Eggs can be bring specific benefits to consumers of all ages and ever more are being produced
As one of the best quality and most affordable sources of animal proteins, eggs make a major contribution to feeding our growing world population from infancy through to retirement.
Since 2000, the global production of eggs has risen from 51.12 million metric tons (MT) to 83.48 million MT, an increase of 63.3%, far outpacing global population growth (+25.6%) over the period.
Annual egg consumption at global level increased over 20 years by about 2.5 kg, or an additional 42 eggs per person, reaching the global average annual consumption of 180 eggs per person.
Growth has not been uniform across the globe, however. In Colombia, since 2000, egg production has increased by 123% while the country’s population grew by only by 29%, resulting in an additional 127 eggs per person per year. For the same 20-year-period, Ethiopia was able to provide just for one extra egg per person.
While for many years eggs were not recommended for young infants due to the risks of allergy, in 2019, the American Academy of Pediatrics recommended providing allergenic foods, such as eggs, as early as 4-6 months of age. Given the great nutritional of eggs and their ease of consumption for children, this new advice was surely welcome news for young parents.
Stages of life with higher nutritional need, such as pregnancy, lactation or fighting diseases, are also critical times when the provision of sufficient essential amino-acids (the protein building blocks that we must have in our diet) are essential.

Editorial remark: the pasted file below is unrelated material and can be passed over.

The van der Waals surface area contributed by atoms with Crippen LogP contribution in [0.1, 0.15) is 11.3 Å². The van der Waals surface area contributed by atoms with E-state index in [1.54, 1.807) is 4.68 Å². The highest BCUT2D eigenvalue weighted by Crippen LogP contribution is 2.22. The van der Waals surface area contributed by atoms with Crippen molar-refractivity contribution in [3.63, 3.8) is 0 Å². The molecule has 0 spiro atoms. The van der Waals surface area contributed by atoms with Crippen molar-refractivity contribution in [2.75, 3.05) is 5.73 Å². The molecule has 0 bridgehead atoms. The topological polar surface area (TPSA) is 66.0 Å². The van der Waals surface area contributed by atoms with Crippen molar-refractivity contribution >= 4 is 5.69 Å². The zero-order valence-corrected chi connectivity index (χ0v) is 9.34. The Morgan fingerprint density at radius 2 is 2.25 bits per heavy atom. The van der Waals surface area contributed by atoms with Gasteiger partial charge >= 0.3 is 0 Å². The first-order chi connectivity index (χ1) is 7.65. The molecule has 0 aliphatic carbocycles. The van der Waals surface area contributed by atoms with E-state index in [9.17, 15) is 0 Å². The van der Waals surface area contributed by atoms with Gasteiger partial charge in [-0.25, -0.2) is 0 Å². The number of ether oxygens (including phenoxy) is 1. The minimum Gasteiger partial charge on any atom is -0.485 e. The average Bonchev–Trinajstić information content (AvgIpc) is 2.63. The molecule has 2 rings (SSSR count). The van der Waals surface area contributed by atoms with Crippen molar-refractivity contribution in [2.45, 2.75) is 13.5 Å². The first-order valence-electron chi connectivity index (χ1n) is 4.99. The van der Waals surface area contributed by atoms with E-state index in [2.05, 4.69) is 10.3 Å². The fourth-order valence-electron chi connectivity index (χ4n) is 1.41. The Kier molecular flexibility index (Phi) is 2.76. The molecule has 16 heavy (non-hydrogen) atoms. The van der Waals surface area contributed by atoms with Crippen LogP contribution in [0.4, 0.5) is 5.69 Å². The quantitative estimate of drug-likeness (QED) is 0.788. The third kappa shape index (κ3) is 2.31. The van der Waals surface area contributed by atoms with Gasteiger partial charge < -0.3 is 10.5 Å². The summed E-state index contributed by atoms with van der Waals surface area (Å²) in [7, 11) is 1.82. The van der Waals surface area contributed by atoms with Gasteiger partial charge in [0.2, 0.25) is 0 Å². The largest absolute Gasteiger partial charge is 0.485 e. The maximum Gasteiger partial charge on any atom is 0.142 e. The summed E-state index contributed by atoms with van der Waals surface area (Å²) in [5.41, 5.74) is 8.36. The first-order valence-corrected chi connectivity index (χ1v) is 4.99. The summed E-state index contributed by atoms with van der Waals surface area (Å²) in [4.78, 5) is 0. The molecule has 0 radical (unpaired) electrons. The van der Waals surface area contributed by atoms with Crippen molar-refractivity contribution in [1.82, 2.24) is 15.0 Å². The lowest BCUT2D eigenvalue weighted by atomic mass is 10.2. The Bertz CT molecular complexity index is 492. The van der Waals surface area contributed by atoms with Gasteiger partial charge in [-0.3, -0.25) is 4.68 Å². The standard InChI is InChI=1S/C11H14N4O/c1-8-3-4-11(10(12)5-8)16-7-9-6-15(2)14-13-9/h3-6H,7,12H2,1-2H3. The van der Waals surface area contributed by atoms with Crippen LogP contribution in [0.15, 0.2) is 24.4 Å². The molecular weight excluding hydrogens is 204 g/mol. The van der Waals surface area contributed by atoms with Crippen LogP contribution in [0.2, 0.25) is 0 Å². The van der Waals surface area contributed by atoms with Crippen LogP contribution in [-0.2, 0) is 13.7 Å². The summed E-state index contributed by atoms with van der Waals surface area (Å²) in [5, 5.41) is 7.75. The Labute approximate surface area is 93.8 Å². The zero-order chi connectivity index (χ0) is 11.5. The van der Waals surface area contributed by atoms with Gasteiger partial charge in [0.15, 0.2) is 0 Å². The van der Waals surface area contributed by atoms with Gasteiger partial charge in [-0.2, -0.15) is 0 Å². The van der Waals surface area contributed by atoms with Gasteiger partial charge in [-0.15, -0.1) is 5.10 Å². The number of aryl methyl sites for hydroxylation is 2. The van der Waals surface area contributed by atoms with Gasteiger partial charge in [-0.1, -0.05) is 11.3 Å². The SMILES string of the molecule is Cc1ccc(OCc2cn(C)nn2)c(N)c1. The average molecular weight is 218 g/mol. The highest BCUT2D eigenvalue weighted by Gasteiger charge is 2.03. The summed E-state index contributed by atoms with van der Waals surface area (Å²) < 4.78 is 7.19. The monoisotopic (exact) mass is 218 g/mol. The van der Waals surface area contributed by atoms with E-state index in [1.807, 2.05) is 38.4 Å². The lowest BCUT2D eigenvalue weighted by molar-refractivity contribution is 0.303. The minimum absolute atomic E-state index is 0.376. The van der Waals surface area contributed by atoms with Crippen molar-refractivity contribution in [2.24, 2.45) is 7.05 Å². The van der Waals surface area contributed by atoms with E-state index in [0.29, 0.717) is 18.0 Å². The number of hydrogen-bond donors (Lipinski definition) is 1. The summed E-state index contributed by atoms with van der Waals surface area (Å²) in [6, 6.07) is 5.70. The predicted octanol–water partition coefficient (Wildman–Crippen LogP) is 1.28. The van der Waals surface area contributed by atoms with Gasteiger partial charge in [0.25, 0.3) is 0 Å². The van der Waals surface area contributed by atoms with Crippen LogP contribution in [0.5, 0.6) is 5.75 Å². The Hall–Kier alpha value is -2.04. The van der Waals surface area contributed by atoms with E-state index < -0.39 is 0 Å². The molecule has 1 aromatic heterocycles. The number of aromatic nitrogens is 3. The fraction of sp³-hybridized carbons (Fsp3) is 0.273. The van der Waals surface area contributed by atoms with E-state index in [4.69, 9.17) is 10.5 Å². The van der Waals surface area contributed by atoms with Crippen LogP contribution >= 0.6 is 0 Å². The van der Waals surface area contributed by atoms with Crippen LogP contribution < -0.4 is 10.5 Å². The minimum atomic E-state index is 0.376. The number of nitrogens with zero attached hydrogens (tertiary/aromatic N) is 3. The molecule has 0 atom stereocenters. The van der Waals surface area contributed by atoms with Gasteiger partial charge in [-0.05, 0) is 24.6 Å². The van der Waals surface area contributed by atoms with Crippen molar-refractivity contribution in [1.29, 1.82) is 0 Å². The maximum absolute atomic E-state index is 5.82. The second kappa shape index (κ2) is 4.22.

Eggs should be one of the foods of choice, especially if these eggs are also enriched in, for example, omega-3 fatty acids, vitamin E or other minerals. Body builders and fitness fanatics are also well aware of the benefits of eggs, with more and more evidence showing that consuming protein before and after a workout will stimulate muscle protein synthesis.
Protein synthesis becomes critical during the aging process when sarcopenia looms upon us, producing the degenerative loss of skeletal muscle mass, quality, and strength.
Although sarcopenia is dependent on a number of factors, the bio-availability of sufficient proteins in our diet is one of the means to manage this age-related muscle loss. Since older adults do not utilize proteins as efficiently as younger individuals, the quality and quantity of proteins consumed become more important than ever to prevent muscle atrophy. Thanks to a number of innovations recently introduced by the egg processing sector, seniors have many more options to consume more egg white proteins, being it in a pasteurized drink, egg white wraps or other types of convenient finger foods.
Indeed, an egg works for all ages!